The Three Stooges: Merry Mavericks [DVD]

Legendary slapstick screwheads The Three Stooges go digital in this hilarious release from Columbia/TriStar. Presented in 1.33:1 full screen and featuring a choice of English (closed captioned), Spanish or Portuguese Dolby Digital Mono audio, this release also offers optional English, Spanish, French or Portuguese subtitles. Episodes include Cactus Makes Perfect, Out West, Vagabond Loafers, Dopey Dicks, Punchy Cowpunchers and Merry Mavericks.
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Overview

Special Features

  • Digitally mastered audio & video
  • Full-screen presentations
  • Audio: English [mono], Spanish, Portuguese
  • Subtitles: English, French, Spanish, Portuguese
  • Episode selections

Synopsis

Dopey Dicks
Classic comedy is on the menu in this home video collection that serves up a trio of Three Stooges short subjects featuring Moe Howard, Larry Fine, and Shemp Howard. In Dopey Dicks, the Stooges happen upon a mad scientist who needs a human head, complete with brain, for his latest creation, a robot. He decides that one of the Stooges will do, apparently assuming that the brain won't be much taxed by the creature's habits. Scrambled Brains finds poor Shemp in a mental hospital, where he's suffering from hallucinations. He delusionally believes that the hospital's head nurse is a beautiful blonde, rather than the stout, severe-looking harridan she truly is -- and Shemp has asked her to marry him! Moe and Larry try to save him, but just get themselves in hot water. And the Stooges become the first dentists in the Old West in The Tooth Will Out, where they find their skills as painless tooth-pullers put to the test by an outlaw with a terrible toothache and no hesitance about using his gun. ~ Mark Deming, Rovi

Punchy Cow Punchers
Everybody is a comic in this Three Stooges picture. The killer Dillon clan are shooting up a Western town and Nell (Christine McIntyre) sends her handsome, but clumsy oaf of a sweetheart, Elmer, off to get help. Help comes in the form of the Stooges, who are playing a trio of cavalrymen so incompetent that their frustrated sergeant sends them on the mission only because he believes they won't return alive. The boys dress up as desperadoes and enter the town's saloon, doing their best to appear tough. While ordering drinks, Shemp asks for a milkshake "made with sour milk!" Their lack of prowess in all things Western is immediately apparent, and on top of that, the gang's leader (Kenneth MacDonald) figures out they are spies. The Stooges attempt a different kind of disguise. This time they're waiters, but their fake mustaches give them away in almost record time. Eventually they do emerge victorious over the bad guys, but it's only with Nell's help (she's upstairs, cold-cocking every bad guy who has the misfortune to enter her room), and Shemp's winning battle with two of the bad men and a stick of dynamite. Elmer shows up eventually and when he tells Nell that cowboys don't settle down, she beans him with a piece of crockery. This knocks some sense into him, ending the picture on something of a romantic note. ~ Janiss Garza, Rovi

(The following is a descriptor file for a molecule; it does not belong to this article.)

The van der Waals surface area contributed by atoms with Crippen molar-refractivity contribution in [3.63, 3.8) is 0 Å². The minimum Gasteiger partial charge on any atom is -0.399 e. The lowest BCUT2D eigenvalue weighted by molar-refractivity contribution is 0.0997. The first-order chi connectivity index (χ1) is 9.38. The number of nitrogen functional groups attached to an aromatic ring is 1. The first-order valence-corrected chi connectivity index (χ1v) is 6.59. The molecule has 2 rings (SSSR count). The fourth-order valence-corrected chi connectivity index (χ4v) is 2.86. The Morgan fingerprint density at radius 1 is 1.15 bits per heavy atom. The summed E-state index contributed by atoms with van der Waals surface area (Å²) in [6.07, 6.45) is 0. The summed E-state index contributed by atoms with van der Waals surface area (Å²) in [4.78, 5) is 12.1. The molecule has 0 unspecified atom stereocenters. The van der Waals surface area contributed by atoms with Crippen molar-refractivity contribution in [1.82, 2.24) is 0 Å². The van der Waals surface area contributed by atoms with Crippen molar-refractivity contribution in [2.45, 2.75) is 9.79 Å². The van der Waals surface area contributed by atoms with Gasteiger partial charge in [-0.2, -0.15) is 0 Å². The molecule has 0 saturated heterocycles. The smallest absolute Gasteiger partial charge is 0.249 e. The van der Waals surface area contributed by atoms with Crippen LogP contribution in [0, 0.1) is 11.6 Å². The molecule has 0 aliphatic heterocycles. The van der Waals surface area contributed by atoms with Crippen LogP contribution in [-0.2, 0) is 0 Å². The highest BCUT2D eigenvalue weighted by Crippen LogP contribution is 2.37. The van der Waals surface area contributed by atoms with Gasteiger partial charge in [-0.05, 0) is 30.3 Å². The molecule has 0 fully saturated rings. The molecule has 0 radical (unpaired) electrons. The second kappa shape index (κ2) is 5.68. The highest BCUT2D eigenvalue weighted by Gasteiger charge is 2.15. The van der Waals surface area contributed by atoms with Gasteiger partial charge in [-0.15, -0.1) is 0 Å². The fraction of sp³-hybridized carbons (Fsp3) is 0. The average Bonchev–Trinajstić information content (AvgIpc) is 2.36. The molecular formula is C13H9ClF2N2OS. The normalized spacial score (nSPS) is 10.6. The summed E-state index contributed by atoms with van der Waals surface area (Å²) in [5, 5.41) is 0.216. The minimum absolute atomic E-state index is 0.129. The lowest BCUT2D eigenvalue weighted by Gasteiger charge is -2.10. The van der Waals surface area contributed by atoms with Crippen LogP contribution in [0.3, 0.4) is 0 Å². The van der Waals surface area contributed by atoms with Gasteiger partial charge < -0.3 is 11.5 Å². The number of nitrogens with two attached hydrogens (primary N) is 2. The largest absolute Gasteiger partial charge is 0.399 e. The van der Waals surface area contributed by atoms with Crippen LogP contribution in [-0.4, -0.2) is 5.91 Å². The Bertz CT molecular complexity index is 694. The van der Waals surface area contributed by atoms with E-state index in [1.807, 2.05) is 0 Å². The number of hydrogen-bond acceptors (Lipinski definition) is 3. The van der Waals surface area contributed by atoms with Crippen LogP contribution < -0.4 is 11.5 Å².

Merry Mavericks
This Three Stooges comedy begins with a joke similar to their 1943 short Phony Express -- there's a poster of the Stooges, who are wanted for vagrancy. The reward is 50 cents each, or three for a dollar. To escape getting thrown in the hoosegow, the boys (Moe Howard, Shemp Howard, and Larry Fine) head west to Peaceful Gulch. As might be expected, things aren't too peaceful in Peaceful Gulch at the moment. Bad guys are shooting up the town and have virtually taken over the saloon. A couple of frightened bankers take the Stooges "wanted" photo and run it in the local paper, proclaiming them to be three famous marshals. The Stooges arrive at the saloon to clean up the place -- literally (they're looking for janitorial work), and the bad guys are actually intimidated for about two minutes before figuring out that the Stooges are dangerous only to themselves. The boys manage to round up the outlaws anyhow and put them behind bars. The sheriff, however, is crooked and releases them almost immediately. The bandits dress up as ghosts and head for the Horton house where the Stooges are guarding the bank's money. Moe and Larry are captured, but Shemp saves the day by stealing one of the outlaw's disguises and knocking out the other bad guys. The local cowboy "hero" shows up to admire the boys' work, but faints when he sees one of the unconscious crooks is bleeding. While not a complete rip-off like some of the other, later Stooges films, this picture is quite similar to 1950s Punchy Cow Punchers. ~ Janiss Garza, Rovi